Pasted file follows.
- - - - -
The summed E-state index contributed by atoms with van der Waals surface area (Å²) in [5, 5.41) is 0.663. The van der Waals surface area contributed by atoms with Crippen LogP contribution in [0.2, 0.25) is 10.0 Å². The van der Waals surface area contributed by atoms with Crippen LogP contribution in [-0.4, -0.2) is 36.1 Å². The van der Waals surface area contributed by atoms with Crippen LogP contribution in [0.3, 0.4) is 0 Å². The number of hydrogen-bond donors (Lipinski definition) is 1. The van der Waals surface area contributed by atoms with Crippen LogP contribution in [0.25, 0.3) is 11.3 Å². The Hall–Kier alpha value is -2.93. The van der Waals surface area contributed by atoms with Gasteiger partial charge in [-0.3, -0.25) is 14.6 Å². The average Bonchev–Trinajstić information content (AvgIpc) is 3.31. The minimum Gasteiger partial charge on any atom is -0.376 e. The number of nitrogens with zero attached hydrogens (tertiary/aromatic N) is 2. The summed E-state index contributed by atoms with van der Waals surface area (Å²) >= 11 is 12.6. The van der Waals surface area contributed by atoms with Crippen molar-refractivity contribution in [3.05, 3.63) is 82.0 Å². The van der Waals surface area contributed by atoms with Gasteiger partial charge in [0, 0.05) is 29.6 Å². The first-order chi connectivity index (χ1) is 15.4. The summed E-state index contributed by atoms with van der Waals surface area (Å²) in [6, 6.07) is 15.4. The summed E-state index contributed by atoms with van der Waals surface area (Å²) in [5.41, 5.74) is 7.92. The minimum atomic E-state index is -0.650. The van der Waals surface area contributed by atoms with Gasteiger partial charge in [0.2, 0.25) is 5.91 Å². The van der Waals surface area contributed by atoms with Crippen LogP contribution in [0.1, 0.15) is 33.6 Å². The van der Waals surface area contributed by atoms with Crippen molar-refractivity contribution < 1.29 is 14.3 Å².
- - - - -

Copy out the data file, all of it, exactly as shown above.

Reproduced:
The summed E-state index contributed by atoms with van der Waals surface area (Å²) in [5, 5.41) is 0.663. The van der Waals surface area contributed by atoms with Crippen LogP contribution in [0.2, 0.25) is 10.0 Å². The van der Waals surface area contributed by atoms with Crippen LogP contribution in [-0.4, -0.2) is 36.1 Å². The van der Waals surface area contributed by atoms with Crippen LogP contribution in [0.3, 0.4) is 0 Å². The number of hydrogen-bond donors (Lipinski definition) is 1. The van der Waals surface area contributed by atoms with Crippen LogP contribution in [0.25, 0.3) is 11.3 Å². The Hall–Kier alpha value is -2.93. The van der Waals surface area contributed by atoms with Gasteiger partial charge in [-0.3, -0.25) is 14.6 Å². The average Bonchev–Trinajstić information content (AvgIpc) is 3.31. The minimum Gasteiger partial charge on any atom is -0.376 e. The number of nitrogens with zero attached hydrogens (tertiary/aromatic N) is 2. The summed E-state index contributed by atoms with van der Waals surface area (Å²) >= 11 is 12.6. The van der Waals surface area contributed by atoms with Crippen molar-refractivity contribution in [3.05, 3.63) is 82.0 Å². The van der Waals surface area contributed by atoms with Gasteiger partial charge in [0, 0.05) is 29.6 Å². The first-order chi connectivity index (χ1) is 15.4. The summed E-state index contributed by atoms with van der Waals surface area (Å²) in [6, 6.07) is 15.4. The summed E-state index contributed by atoms with van der Waals surface area (Å²) in [5.41, 5.74) is 7.92. The minimum atomic E-state index is -0.650. The van der Waals surface area contributed by atoms with Gasteiger partial charge in [0.2, 0.25) is 5.91 Å². The van der Waals surface area contributed by atoms with Crippen LogP contribution in [0.1, 0.15) is 33.6 Å². The van der Waals surface area contributed by atoms with Crippen molar-refractivity contribution < 1.29 is 14.3 Å².